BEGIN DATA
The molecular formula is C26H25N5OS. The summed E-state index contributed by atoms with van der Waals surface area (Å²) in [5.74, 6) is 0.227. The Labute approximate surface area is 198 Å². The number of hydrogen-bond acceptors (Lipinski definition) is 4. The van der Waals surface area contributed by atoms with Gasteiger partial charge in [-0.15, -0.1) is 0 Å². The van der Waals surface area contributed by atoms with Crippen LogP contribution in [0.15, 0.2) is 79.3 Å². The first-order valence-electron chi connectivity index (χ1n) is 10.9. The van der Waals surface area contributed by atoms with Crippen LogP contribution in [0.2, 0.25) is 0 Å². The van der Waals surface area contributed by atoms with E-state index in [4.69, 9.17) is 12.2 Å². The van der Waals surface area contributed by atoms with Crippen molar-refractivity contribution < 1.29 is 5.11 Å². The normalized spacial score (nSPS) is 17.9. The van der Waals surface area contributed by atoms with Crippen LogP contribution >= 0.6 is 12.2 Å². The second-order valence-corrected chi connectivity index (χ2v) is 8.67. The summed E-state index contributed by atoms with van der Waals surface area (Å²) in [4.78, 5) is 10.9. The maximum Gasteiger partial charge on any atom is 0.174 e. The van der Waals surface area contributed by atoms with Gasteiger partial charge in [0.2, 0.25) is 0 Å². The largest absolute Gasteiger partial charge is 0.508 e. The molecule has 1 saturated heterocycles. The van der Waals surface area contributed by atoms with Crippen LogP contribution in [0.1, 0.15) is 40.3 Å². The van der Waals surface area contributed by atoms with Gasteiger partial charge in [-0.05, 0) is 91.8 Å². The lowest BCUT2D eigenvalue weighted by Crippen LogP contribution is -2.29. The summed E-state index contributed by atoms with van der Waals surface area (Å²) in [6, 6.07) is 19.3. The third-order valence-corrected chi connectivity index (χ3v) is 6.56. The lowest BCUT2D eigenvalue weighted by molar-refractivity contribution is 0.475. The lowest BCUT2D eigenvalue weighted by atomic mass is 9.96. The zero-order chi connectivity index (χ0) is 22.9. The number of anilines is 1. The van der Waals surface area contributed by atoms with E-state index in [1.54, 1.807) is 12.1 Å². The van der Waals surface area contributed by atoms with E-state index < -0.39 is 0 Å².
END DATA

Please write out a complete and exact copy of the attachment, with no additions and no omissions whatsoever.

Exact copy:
The molecular formula is C26H25N5OS. The summed E-state index contributed by atoms with van der Waals surface area (Å²) in [5.74, 6) is 0.227. The Labute approximate surface area is 198 Å². The number of hydrogen-bond acceptors (Lipinski definition) is 4. The van der Waals surface area contributed by atoms with Gasteiger partial charge in [-0.15, -0.1) is 0 Å². The van der Waals surface area contributed by atoms with Crippen LogP contribution in [0.15, 0.2) is 79.3 Å². The first-order valence-electron chi connectivity index (χ1n) is 10.9. The van der Waals surface area contributed by atoms with Crippen LogP contribution in [0.2, 0.25) is 0 Å². The van der Waals surface area contributed by atoms with E-state index in [4.69, 9.17) is 12.2 Å². The van der Waals surface area contributed by atoms with Crippen molar-refractivity contribution < 1.29 is 5.11 Å². The normalized spacial score (nSPS) is 17.9. The van der Waals surface area contributed by atoms with Crippen LogP contribution >= 0.6 is 12.2 Å². The second-order valence-corrected chi connectivity index (χ2v) is 8.67. The summed E-state index contributed by atoms with van der Waals surface area (Å²) in [4.78, 5) is 10.9. The maximum Gasteiger partial charge on any atom is 0.174 e. The van der Waals surface area contributed by atoms with Gasteiger partial charge in [0.2, 0.25) is 0 Å². The largest absolute Gasteiger partial charge is 0.508 e. The molecule has 1 saturated heterocycles. The van der Waals surface area contributed by atoms with Crippen LogP contribution in [0.1, 0.15) is 40.3 Å². The van der Waals surface area contributed by atoms with Gasteiger partial charge in [-0.05, 0) is 91.8 Å². The lowest BCUT2D eigenvalue weighted by Crippen LogP contribution is -2.29. The summed E-state index contributed by atoms with van der Waals surface area (Å²) in [6, 6.07) is 19.3. The third-order valence-corrected chi connectivity index (χ3v) is 6.56. The lowest BCUT2D eigenvalue weighted by molar-refractivity contribution is 0.475. The lowest BCUT2D eigenvalue weighted by atomic mass is 9.96. The zero-order chi connectivity index (χ0) is 22.9. The number of anilines is 1. The van der Waals surface area contributed by atoms with E-state index in [1.54, 1.807) is 12.1 Å². The van der Waals surface area contributed by atoms with E-state index < -0.39 is 0 Å².